Anything one is remembering is a repetition, but existing as a human being that is being, listening, and hearing is never repetition.

—Gertrude Stein, 1935

Pictures made in childhood are painted in bright hues.

—Kate Douglas Wiggin, 1886

Anyone who in discussion quotes authority uses his memory rather than his intellect.

—Leonardo da Vinci, c. 1500

There is no greater sorrow than to recall a happy time in the midst of wretchedness.

—Dante Alighieri, c. 1321

Memory is necessary for all operations of reasoning.

—Blaise Pascal, c. 1658

The true art of memory is the art of attention.

—Samuel Johnson, 1759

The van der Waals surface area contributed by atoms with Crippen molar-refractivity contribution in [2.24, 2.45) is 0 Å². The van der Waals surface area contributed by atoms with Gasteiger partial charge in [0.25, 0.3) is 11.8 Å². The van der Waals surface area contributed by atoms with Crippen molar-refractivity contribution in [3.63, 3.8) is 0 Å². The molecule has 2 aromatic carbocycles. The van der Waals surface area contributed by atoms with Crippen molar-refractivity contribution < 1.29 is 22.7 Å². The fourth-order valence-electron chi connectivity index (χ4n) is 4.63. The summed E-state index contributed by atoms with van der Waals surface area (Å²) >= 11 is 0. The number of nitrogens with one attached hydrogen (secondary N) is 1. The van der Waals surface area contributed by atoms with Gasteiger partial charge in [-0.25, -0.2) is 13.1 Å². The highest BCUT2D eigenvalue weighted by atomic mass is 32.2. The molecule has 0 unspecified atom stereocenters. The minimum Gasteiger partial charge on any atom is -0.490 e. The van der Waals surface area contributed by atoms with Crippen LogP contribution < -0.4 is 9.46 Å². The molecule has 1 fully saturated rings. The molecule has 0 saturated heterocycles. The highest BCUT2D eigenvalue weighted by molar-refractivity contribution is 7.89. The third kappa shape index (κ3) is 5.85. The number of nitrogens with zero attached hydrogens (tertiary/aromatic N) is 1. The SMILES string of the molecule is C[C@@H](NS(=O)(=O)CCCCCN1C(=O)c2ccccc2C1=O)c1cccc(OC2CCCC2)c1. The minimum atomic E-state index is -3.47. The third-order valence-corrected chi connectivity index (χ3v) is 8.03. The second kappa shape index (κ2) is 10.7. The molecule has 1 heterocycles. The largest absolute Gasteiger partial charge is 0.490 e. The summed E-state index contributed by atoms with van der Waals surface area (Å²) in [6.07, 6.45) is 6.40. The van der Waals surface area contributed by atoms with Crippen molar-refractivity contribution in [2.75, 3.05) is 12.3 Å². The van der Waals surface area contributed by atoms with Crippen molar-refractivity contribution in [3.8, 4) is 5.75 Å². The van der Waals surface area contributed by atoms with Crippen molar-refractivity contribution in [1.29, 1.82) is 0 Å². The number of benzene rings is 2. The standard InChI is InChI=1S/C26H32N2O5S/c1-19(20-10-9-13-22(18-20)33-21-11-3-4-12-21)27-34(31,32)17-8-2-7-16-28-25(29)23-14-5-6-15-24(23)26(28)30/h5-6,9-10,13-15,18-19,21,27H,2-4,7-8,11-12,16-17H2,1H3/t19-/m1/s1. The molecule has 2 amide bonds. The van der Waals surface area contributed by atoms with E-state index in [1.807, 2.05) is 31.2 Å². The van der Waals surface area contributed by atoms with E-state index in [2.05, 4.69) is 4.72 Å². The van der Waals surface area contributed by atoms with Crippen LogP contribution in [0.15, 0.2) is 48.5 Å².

Some memories are realities, and are better than anything that can ever happen to one again.

—Willa Cather, 1918

Memory is a complicated thing, a relative to truth but not its twin.

—Barbara Kingsolver, 1990

Someone will remember us
I say
even in another time.

—Sappho, c. 600 BC

The charm, one might say the genius, of memory is that it is choosy, chancy, and temperamental: it rejects the edifying cathedral and indelibly photographs the small boy outside, chawing a hunk of melon in the dust.

—Elizabeth Bowen, 1955

God gave us memory so that we might have roses in December.

—J.M. Barrie, 1922

What is the worth of human life, unless it is woven into the life of our ancestors by the records of history?

—Marcus Tullius Cicero, 46 BC

One form of loneliness is to have a memory and no one to share it with.

—Phyllis Rose, 1991